Alberta Celebrates First National Truth and Reconciliation Day with Stories and Ceremonies

WARNING: This article focuses on residential schools, a topic that can be triggering and distressing for those dealing with past trauma. A 24-hour national residential school crisis line is available at 1-866-925-4419.


A wave of stories from residential school survivors in Alberta arrived on Thursday, as the country marked the first National Day for Truth and Reconciliation.

The day is meant to honor children who died while forced to attend residential schools and those still affected by schools today.

This day has been commemorated in recent years as Orange Shirt Day, which began in 2013 in honor of residential school survivor Phyllis Webstad, whose orange shirt was taken off on her first day of ‘school.

It is the story of Stoney Nakoda First Nation elder Valentina Fox, who survived 11 years at a residential school in Morley, located approximately 60 kilometers west of Calgary.

Fox recalls being thrilled to wear her new outfit on her first day of school, only to take it off and spray it with kerosene.

Valentina Fox said she spent 11 years at a residential school in Morley, Alta., And still carries many painful memories. (SRC)

“I was wearing my brand new moccasins, my brand new little dress, my new jacket, and I was really excited to go to boarding school and not realize that I wasn’t coming home after that,” he said. she declared.

“My mother passed away the following January, and these moccasins were the last thing she did for me. I still think of those moccasins.”

Members of the Stoney Nakoda First Nation community hosted a pipe ceremony and march, which drew support from residents of surrounding areas.

A memorial for the victims of the residential schools has been placed near the newly reconstructed McDougall Memorial United Church outside of Morley, Alta., West of Calgary. (SRC)

Eva Powder, a residential school survivor, was one of the organizers of the ceremony.

“These children who have not returned home, we want to let them know that they are not forgotten and that we will ensure that they are brought home and placed in their resting place,” he said. she declared.

The Siksika Nation, about 125 kilometers east of Calgary, held a ceremony on Thursday, declaring it a time of healing and truth for the community.

Treaty 7 communities come together to honor the victims and survivors of residential settlements across Canada.

Marches, drums and oranges were part of the ceremonies in Calgary, the Siksika and Stoney Nakoda Nations. While solemn, the events also celebrated resilience and public awareness about Indigenous peoples in Canada. 2:32

Chief Ouray Crowfoot says the Siksika Nation is working to transform some of the former residential school sites into memorial areas.

“You know, take some of the pain that some of these schools have caused and try to turn them into a space for reflection, a space for healing,” he said.

At a ceremony to mark the first National Truth and Reconciliation Day in Fort Calgary, there were speeches as well as drumming and singing performances. (SRC)

“A lot of trauma, a lot of addictions, a lot of abuse that has happened in the last two decades, the last decades is this intergenerational trauma… there is a lot of abuse in these residential schools. ”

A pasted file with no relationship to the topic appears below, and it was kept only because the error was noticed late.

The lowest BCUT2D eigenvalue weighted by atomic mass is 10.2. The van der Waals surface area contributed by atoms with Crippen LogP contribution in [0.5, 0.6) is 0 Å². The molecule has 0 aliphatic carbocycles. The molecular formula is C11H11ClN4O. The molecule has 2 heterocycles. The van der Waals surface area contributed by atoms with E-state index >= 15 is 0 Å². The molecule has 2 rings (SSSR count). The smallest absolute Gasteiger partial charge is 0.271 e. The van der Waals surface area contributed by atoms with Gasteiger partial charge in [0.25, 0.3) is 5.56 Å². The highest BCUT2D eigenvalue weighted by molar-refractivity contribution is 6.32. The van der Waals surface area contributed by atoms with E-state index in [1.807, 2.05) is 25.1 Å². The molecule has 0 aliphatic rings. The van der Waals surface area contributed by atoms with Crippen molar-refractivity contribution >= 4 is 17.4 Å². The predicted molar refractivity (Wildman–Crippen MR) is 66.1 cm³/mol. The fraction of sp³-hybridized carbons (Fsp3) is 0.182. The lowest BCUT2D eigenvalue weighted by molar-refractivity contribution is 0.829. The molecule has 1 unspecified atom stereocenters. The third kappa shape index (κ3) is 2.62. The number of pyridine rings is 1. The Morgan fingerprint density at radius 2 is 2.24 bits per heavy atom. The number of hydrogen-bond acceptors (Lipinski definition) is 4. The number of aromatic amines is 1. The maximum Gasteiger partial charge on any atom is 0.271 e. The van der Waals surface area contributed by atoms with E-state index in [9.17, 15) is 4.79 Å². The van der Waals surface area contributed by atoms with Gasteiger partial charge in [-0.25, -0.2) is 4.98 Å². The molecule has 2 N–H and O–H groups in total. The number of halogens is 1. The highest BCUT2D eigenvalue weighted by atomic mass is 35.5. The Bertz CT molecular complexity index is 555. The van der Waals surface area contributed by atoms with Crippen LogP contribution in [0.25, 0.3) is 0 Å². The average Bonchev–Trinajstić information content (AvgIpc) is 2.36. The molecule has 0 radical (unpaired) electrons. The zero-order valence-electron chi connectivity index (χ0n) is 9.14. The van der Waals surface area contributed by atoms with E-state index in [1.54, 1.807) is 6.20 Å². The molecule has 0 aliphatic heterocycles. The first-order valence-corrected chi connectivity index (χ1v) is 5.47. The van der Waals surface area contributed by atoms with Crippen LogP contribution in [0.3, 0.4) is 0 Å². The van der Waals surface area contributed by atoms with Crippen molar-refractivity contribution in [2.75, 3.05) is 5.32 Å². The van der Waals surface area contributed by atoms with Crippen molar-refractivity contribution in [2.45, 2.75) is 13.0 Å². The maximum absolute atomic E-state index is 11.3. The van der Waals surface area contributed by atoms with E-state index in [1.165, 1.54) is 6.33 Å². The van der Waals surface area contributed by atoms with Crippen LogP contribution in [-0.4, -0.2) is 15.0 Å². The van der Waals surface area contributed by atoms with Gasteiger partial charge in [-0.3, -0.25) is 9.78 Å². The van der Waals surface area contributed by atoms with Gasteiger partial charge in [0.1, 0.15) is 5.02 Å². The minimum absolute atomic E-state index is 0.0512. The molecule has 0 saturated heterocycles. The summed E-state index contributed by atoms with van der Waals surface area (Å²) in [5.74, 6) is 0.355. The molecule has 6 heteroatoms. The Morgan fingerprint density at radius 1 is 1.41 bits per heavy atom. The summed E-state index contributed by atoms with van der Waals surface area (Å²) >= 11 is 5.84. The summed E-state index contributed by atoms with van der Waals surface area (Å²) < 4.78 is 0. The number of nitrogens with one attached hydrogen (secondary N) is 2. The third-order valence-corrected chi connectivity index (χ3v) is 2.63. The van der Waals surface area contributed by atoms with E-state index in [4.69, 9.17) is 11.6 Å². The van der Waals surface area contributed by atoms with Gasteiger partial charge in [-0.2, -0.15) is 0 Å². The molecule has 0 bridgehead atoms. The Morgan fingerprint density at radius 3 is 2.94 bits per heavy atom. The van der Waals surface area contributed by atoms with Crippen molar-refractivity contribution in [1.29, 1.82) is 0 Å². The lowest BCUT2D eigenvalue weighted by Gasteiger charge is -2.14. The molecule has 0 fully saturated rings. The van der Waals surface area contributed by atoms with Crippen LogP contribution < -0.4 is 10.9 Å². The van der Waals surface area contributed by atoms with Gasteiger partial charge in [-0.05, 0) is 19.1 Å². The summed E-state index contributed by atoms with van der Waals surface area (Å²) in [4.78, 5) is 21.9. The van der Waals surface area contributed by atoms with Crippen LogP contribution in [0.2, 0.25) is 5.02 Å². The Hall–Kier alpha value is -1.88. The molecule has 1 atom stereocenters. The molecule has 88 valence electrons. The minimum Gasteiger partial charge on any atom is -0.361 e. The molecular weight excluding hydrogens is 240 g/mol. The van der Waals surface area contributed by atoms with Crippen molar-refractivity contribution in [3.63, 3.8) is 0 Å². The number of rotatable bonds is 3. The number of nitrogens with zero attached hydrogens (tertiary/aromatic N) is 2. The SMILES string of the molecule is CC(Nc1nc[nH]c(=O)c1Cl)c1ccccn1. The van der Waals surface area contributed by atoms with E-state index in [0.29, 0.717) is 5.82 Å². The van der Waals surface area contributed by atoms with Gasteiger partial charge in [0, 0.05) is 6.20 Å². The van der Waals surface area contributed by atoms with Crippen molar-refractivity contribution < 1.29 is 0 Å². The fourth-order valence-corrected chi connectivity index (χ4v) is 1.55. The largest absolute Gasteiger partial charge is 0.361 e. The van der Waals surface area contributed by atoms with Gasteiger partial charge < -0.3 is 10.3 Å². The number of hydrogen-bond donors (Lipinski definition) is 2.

For Floria Duck Chief, telling her survival story is part of her healing journey. She survived seven years at residential school and is also a survivor of sexual abuse.

“Today I looked forward to truth and reconciliation because we want people to understand better how we survived residential school. I haven’t lost my tongue. I haven’t lost my way of praying . I haven’t lost my people, “she said.

“My people are still here. The only loss I have suffered is why are we talking about punishment for residential schools? Why are we talking about sexual abuse? But that’s part of everything we’ve been hiding. That’s why I shared my story today. ”

For Floria Duck Chief, telling her survival story is part of her healing journey. (Terri Trembath / CBC)

In Calgary, several hundred people gathered in Fort Calgary for the city event, where they listened to Phil Fontaine, the former Grand Chief of the Assembly of First Nations.

Fontaine said the day is a chance for the country to reflect on its collective history of mistreatment of Indigenous peoples.

Reconnection to the culture guiding the professional and spiritual journey of the Blackfoot artist

Red Deer-based artist Ryan Jason Allen Willert has used his art to navigate tough times, racism and reconnect with his culture. This reconnection now takes her on a spiritual journey to improve herself and improve the community. 4:01

“I can imagine that sometimes these stories are too hard for people to imagine, that they actually happened. But they did. Many times,” he said.

Fontaine said there are still many challenges facing Indigenous peoples, but he is hopeful for the future, especially if Canada learns from its history and its changes.

“So when we take this very special day for our people, this incredibly important moment for Canada, it gives us the opportunity to think deeply.”

Support is available for anyone affected by their residential school experience and for those triggered by the latest reports.

A national residential school crisis line has been established to provide support to former students and those affected. People can access emotional and crisis referral services by calling the 24-hour national crisis line: 1-866-925-4419.


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